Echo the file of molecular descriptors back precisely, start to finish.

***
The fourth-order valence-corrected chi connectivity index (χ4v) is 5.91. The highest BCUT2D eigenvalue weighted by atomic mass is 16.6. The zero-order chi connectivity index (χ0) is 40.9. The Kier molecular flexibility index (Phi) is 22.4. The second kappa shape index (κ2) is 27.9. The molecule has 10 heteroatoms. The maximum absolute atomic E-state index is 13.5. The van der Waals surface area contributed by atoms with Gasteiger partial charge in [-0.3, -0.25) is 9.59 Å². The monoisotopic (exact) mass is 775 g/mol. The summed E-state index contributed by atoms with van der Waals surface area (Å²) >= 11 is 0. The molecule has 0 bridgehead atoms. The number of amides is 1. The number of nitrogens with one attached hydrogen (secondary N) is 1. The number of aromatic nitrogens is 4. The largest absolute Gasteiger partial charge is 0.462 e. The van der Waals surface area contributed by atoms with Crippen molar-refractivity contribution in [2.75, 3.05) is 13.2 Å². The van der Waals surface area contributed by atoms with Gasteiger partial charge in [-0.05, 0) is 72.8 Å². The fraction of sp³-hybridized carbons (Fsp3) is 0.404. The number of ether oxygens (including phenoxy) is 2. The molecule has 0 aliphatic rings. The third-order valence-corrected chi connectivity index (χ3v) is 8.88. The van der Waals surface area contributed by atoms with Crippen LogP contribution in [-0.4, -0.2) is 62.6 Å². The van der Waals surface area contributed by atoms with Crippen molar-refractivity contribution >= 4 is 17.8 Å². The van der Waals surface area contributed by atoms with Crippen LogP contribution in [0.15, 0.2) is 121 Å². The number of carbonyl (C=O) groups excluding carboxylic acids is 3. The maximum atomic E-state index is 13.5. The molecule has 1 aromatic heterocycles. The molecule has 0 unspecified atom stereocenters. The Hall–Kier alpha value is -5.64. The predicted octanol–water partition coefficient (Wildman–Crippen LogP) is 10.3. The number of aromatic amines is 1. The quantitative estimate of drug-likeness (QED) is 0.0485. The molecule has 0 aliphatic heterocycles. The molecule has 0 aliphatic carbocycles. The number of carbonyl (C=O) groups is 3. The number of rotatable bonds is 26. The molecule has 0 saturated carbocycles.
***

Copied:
The fourth-order valence-corrected chi connectivity index (χ4v) is 5.91. The highest BCUT2D eigenvalue weighted by atomic mass is 16.6. The zero-order chi connectivity index (χ0) is 40.9. The Kier molecular flexibility index (Phi) is 22.4. The second kappa shape index (κ2) is 27.9. The molecule has 10 heteroatoms. The maximum absolute atomic E-state index is 13.5. The van der Waals surface area contributed by atoms with Gasteiger partial charge in [-0.3, -0.25) is 9.59 Å². The monoisotopic (exact) mass is 775 g/mol. The summed E-state index contributed by atoms with van der Waals surface area (Å²) >= 11 is 0. The molecule has 0 bridgehead atoms. The number of amides is 1. The number of nitrogens with one attached hydrogen (secondary N) is 1. The number of aromatic nitrogens is 4. The largest absolute Gasteiger partial charge is 0.462 e. The van der Waals surface area contributed by atoms with Crippen molar-refractivity contribution in [2.75, 3.05) is 13.2 Å². The van der Waals surface area contributed by atoms with Gasteiger partial charge in [-0.05, 0) is 72.8 Å². The fraction of sp³-hybridized carbons (Fsp3) is 0.404. The number of ether oxygens (including phenoxy) is 2. The molecule has 0 aliphatic rings. The third-order valence-corrected chi connectivity index (χ3v) is 8.88. The van der Waals surface area contributed by atoms with Crippen LogP contribution in [-0.4, -0.2) is 62.6 Å². The van der Waals surface area contributed by atoms with Crippen molar-refractivity contribution >= 4 is 17.8 Å². The van der Waals surface area contributed by atoms with Crippen LogP contribution in [0.15, 0.2) is 121 Å². The number of carbonyl (C=O) groups excluding carboxylic acids is 3. The maximum atomic E-state index is 13.5. The molecule has 1 aromatic heterocycles. The molecule has 0 unspecified atom stereocenters. The Hall–Kier alpha value is -5.64. The predicted octanol–water partition coefficient (Wildman–Crippen LogP) is 10.3. The number of aromatic amines is 1. The quantitative estimate of drug-likeness (QED) is 0.0485. The molecule has 0 aliphatic heterocycles. The molecule has 0 aliphatic carbocycles. The number of carbonyl (C=O) groups is 3. The number of rotatable bonds is 26. The molecule has 0 saturated carbocycles.